NEW YORK — In the event of a strike, CBS is prepared to bolster its primetime sked with “Big Brother” and other strike-proof programming, CBS prexy and CEO Leslie Moonves said.
At the Eye net’s pre-upfront presentation for advertisers in Gotham on Thursday, Moonves said he’s “hopeful, even semi-optimistic” that there won’t be a writers or actors strike. If a strike does come to pass, CBS is “very prepared,” said Moonves.
In an interview with Daily Variety, Moonves said CBS has greenlit another season of “Big Brother” to air this summer (Daily Variety, Feb. 21). If there is a strike, however, “Big Brother,” along with the net’s new reality skein “The Amazing Race,” could be pushed to fall. The next installment of “Survivor” is already skedded to premiere in the fall. As it did when it preemed last summer, “Big Brother” would once again air five days a week on the net.
Moonves told advertisers there are three or four more reality projects in development and stressed that they won’t need a lot of prep time to get off the ground. “There is a quick turnaround time with reality,” he said.
In addition, Moonves said the net has stockpiled a “huge inventory” of original movies and theatricals that could air in the event of a strike. The net’s newsmag franchises “48 Hours,” “60 Minutes” and “60 Minutes II” would also expand to fill any primetime holes. “Our news department is always ready,” he said.
While there is no backup strike-proof schedule in place, Moonves said one will be set by May.
“We have the news, we have the reality, we have the movies of the week and miniseries, which is a fail-safe plan. We’ll have a prepared schedule ready to go into the upfront with,” said Moonves.
The net’s development slate includes new shows from A-list creative talent such as Barry Levinson and Tom Fontana, Chris Keyser and Amy Lippman, Wolfgang Petersen and John Wells. A mix of comedy and drama, the shows in development highlight established TV talent such as Rob Morrow, Cheri Oteri, French Stewart, Ken Olin and Gil Bellows, as well as film stars Joe Mantegna, James Garner, James Cromwell, Brenda Blethyn, Linda Fiorentino and Richard Dreyfuss.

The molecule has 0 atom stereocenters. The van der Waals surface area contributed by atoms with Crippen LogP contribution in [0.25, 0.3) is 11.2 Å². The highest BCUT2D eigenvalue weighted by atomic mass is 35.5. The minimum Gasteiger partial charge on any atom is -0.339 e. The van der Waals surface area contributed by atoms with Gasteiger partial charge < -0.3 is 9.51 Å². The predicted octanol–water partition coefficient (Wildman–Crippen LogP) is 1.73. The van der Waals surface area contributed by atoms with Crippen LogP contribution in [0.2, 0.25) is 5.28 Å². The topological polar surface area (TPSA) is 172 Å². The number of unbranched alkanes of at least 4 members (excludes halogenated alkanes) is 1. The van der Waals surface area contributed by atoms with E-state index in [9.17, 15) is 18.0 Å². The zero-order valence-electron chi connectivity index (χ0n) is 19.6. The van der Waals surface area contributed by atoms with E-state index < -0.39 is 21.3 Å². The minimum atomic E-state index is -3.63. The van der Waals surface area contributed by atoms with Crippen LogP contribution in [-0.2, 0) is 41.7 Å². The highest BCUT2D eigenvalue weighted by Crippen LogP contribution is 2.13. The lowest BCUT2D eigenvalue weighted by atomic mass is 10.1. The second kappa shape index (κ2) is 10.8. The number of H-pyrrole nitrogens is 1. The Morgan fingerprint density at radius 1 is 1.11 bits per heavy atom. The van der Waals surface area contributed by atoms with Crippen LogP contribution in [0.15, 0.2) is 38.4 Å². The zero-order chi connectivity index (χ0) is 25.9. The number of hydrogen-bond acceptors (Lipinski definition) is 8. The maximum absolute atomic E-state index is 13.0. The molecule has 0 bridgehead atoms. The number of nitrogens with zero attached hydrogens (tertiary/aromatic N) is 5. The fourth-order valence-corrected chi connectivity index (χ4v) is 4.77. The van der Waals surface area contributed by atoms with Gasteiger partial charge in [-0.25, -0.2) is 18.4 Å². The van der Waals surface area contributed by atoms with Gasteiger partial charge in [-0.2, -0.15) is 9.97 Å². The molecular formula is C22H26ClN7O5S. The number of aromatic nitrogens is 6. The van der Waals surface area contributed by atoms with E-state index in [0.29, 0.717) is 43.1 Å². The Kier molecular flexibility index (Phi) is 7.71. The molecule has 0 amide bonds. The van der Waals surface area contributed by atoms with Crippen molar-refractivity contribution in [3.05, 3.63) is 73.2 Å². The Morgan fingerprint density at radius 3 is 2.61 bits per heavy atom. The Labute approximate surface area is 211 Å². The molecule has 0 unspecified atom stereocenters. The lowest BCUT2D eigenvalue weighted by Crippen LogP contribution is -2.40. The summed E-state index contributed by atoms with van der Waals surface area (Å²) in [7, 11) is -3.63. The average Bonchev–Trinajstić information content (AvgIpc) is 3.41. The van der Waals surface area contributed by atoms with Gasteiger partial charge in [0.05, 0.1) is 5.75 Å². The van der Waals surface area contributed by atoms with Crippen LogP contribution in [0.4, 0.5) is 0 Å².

“Baby Bob,” based on a failed Internet company’s ad campaign featuring a talking baby, elicited giggles throughout the audience. But many were skeptical that the one-trick comedy would work as an ongoing series.
Moonves touted the success of shows introduced at last year’s pre-upfront, including “CSI,” “The District,” “Yes, Dear” and “Survivor.”
As a whole, advertisers reacted favorably to CBS’ presentation, but they are uncertain when and if the new shows will make it to air if there’s a strike.
“We don’t just buy rating points for our clients. We’re buying shows,” said Initiative Media’s director of national media Tim Spengler. “The strike certainly adds one huge uncertainty to the equation.”
On-the-bubble shows benefit
One industry insider said that at all the nets, shows that are on the fence are more likely than usual to be picked up for another season — as strike insurance. “You’re more apt to pick up a returning show in a strike because they’re a lot easier to get up and running faster,” said one source. “Shows on the bubble will get saved.” On the flip side, there could be fewer pilots picked up in the case of a strike.
Moonves acknowledged that “there is an advantage when you have a crew and writers in place.”
Next week in Los Angeles, the other broadcast nets will meet with advertisers to present their primetime development slates. Some nets, including the WB, plan on showing advertising execs both their full slate as well as strike-proof programming.
“We want to give advertisers a chance to plan accordingly for what may occur in the fall,” said WB prexy and chief operating officer Jed Petrick.